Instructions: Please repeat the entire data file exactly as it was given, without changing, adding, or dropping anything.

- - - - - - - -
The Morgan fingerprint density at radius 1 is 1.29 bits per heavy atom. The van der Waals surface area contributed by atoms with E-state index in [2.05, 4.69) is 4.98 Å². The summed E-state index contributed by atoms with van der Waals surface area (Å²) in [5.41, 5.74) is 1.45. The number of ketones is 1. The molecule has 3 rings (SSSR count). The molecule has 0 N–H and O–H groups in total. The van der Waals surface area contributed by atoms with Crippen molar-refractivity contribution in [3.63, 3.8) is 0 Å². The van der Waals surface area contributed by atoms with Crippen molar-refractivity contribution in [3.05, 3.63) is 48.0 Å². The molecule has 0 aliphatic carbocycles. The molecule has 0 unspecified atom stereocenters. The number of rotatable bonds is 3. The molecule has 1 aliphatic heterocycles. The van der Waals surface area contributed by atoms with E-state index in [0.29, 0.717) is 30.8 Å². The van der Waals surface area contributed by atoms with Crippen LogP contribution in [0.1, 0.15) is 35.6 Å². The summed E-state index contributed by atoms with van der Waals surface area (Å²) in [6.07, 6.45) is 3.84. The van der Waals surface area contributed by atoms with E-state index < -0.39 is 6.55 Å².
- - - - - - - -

The Morgan fingerprint density at radius 1 is 1.29 bits per heavy atom. The van der Waals surface area contributed by atoms with E-state index in [2.05, 4.69) is 4.98 Å². The summed E-state index contributed by atoms with van der Waals surface area (Å²) in [5.41, 5.74) is 1.45. The number of ketones is 1. The molecule has 3 rings (SSSR count). The molecule has 0 N–H and O–H groups in total. The van der Waals surface area contributed by atoms with Crippen molar-refractivity contribution in [3.63, 3.8) is 0 Å². The van der Waals surface area contributed by atoms with Crippen molar-refractivity contribution in [3.05, 3.63) is 48.0 Å². The molecule has 0 aliphatic carbocycles. The molecule has 0 unspecified atom stereocenters. The number of rotatable bonds is 3. The molecule has 1 aliphatic heterocycles. The van der Waals surface area contributed by atoms with E-state index in [0.29, 0.717) is 30.8 Å². The van der Waals surface area contributed by atoms with Crippen LogP contribution in [0.1, 0.15) is 35.6 Å². The summed E-state index contributed by atoms with van der Waals surface area (Å²) in [6.07, 6.45) is 3.84. The van der Waals surface area contributed by atoms with E-state index < -0.39 is 6.55 Å².